Growing the right types of maize could boost yields for Rwandan farmers
Scientists have identified some of the best varieties of maize that farmers can grow in certain parts of Rwanda. Improving maize yields using these varieties could contribute to food security in the country.
In Rwanda, maize is an important food crop. The Rwandan government has a programme to increase yields of maize and other key crops so that food security in the country can be improved.
Their approach includes increasing the amount of farmland and growing maize in many different areas. It can also help to ensure farmers are using varieties of maize that produce a large crop even when environmental conditions, like rainfall and soil quality, change.
In this study, the researchers wanted to see how well different varieties of maize would grow, and how much food they’d produce, in different areas. They were especially interested in identifying varieties that would produce high yields under different conditions and that could adapt well to changes in their environment.
The researchers selected 27 varieties of maize for their experiments and grew plots of the crop in 3 different areas in Rwanda. They focused on growing maize in parts of the country that were between 950 and 1700 metres above sea level, called mid-altitudes.
In each plot, researchers monitored the maize in terms of how well the plants were growing, how much maize they produced, and their resistance to disease.
They then analysed this data to determine which of the varieties were most “stable”, meaning that they were able to produce higher yields of maize consistently in different areas and under different environmental conditions.
The researchers found large differences between the varieties, including how tall the plants grew, how much maize they produced, and how successfully they fought diseases.
They also found that 12 of the varieties grew better in general in the three different areas, and consistently produced better than average maize yields. They note that some of these varieties are new hybrid types produced by the Rwanda Agriculture Board, and that these are good candidates for growing in mid-altitudes in the country.
Researchers caution that they were only able to conduct their experiments for one growing season, and that one of their sites was subjected to a drought during this period, which would affect maize yields from that site.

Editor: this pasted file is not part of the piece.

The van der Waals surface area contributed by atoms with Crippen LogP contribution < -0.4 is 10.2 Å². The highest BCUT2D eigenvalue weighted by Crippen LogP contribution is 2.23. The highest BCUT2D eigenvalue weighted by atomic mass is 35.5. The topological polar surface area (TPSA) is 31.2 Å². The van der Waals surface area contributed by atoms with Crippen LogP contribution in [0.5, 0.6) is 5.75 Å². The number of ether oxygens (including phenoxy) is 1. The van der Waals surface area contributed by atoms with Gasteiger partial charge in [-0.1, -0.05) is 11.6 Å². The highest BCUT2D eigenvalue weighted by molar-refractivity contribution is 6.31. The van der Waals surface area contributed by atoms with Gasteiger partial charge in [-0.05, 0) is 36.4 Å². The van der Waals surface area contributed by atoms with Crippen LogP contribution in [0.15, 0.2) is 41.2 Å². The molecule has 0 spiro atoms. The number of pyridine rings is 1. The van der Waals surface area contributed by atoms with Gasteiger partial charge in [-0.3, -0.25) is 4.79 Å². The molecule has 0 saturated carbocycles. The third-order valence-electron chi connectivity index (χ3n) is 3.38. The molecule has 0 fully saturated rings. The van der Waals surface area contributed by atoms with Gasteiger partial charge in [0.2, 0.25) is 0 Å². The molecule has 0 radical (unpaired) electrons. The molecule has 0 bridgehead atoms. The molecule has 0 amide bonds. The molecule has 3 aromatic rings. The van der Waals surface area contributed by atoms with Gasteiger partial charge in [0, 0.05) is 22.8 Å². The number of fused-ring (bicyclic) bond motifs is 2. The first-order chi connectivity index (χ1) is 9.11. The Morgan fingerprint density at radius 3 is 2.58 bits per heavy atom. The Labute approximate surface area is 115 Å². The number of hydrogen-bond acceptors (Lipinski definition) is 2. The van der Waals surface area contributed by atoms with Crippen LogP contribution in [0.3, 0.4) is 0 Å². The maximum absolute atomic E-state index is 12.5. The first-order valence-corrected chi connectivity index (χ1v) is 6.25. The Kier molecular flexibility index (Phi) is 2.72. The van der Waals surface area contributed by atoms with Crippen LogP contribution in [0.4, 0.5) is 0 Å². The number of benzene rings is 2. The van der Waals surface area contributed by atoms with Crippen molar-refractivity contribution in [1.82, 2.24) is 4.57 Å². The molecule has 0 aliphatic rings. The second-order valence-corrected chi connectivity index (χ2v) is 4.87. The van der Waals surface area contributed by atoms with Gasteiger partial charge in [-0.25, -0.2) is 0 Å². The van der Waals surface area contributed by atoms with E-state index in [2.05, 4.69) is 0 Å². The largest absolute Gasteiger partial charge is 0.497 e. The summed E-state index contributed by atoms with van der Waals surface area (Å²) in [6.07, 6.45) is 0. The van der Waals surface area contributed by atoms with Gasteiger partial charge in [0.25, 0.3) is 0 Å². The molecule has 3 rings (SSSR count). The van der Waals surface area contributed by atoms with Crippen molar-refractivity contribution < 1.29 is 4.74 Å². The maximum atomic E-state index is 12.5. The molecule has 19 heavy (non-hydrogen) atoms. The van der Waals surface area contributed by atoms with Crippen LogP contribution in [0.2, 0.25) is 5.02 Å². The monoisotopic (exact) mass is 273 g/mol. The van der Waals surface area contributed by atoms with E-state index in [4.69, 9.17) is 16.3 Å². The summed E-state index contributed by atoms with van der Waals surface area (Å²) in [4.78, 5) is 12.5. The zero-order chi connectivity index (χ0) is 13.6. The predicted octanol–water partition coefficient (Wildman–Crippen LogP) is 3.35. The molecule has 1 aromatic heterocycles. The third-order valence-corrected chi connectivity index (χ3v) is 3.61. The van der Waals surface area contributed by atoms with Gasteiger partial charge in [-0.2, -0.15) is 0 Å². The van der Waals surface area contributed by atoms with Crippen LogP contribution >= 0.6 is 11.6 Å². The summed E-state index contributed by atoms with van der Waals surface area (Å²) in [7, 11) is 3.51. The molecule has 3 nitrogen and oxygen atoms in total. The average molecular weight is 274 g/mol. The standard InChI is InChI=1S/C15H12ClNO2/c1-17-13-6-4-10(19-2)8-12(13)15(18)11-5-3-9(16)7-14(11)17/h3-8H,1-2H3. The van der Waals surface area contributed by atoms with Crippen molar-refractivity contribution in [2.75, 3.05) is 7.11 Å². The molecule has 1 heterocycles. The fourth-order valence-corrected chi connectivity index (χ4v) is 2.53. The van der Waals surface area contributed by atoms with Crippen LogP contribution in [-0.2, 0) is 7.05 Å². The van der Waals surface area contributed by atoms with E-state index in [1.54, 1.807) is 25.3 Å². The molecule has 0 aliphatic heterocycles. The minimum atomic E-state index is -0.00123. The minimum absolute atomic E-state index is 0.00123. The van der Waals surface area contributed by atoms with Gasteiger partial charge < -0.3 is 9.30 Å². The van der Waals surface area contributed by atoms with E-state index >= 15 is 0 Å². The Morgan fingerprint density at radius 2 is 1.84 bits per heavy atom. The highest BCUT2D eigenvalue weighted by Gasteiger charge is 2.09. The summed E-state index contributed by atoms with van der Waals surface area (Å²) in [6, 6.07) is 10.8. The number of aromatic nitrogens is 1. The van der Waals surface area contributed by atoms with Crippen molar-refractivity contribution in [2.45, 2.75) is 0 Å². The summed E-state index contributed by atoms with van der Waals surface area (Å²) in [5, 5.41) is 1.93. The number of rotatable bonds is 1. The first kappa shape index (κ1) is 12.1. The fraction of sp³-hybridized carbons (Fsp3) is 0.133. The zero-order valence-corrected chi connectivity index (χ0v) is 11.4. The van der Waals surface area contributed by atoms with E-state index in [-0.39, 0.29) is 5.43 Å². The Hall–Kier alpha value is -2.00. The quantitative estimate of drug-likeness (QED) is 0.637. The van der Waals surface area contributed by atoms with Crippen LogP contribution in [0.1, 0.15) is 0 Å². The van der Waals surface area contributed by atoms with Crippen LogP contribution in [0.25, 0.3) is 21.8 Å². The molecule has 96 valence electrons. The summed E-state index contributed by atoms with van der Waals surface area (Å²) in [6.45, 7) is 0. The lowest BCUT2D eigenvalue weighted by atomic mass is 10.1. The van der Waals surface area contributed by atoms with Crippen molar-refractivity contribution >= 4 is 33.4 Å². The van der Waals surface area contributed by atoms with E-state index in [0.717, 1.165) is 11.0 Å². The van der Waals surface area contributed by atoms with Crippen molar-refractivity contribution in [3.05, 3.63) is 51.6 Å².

The study was a collaboration between scientists from Rwanda and Sweden.
A multi-environment yield trial is important to understand the genotype by environment interaction and to select high performing and stable crop varieties. The aim of this study was to identify high yielding and stable hybrid maize varieties for mid altitudes of Rwanda, to compare the performance of new hybrid varieties with commercial checks, and to determine the extent of genotype by environment interaction. Maize is a staple crop used to fight hunger and malnutrition in developing countries. Different varieties have been released to increase yield including Open Pollinated Varieties (OPVs) and hybrids. Genotype by Environment interaction is an issue that all breeding program need to overcome. In the future, improved varieties will be needed in order to increase income for farmers and help in food security Field experiments were conducted to assess the performance and the stability of 27 maize varieties in the mid altitudes zone of Rwanda in the Cyabayaga, Rubona and Bugarama sites. The experimental design was alpha lattice (0,1) with a Randomized Complete Block Design (RCBD). Data were collected for a number of characters i.e. silking, Antesis-Silking Interval (ASI), plant height, plant aspect, ear per plant, husk cover, ear aspect, ear rot and grain yield. Data were analyzed by GenS Stat statistical computer package, Discovery Edition. ANOVA and AMMI analysis were applied to assess the performance and the stability of varieties and the degree of genotype by environment interaction (G×E). In addition, Principal Component Analysis (PCA) and cluster analysis were conducted to assess relationships between varieties. The results showed that RHM1706, RHMM1701, RHM1409, RHMM1707, WH509, RHMM1704, RHM407, WH101, RHMM1710, RHMM1708, PAN53 and RHM104 were stable across locations. Furthermore, the evaluated varieties were found to cluster into five groups. Varieties found to be most stable are recommended for further use.
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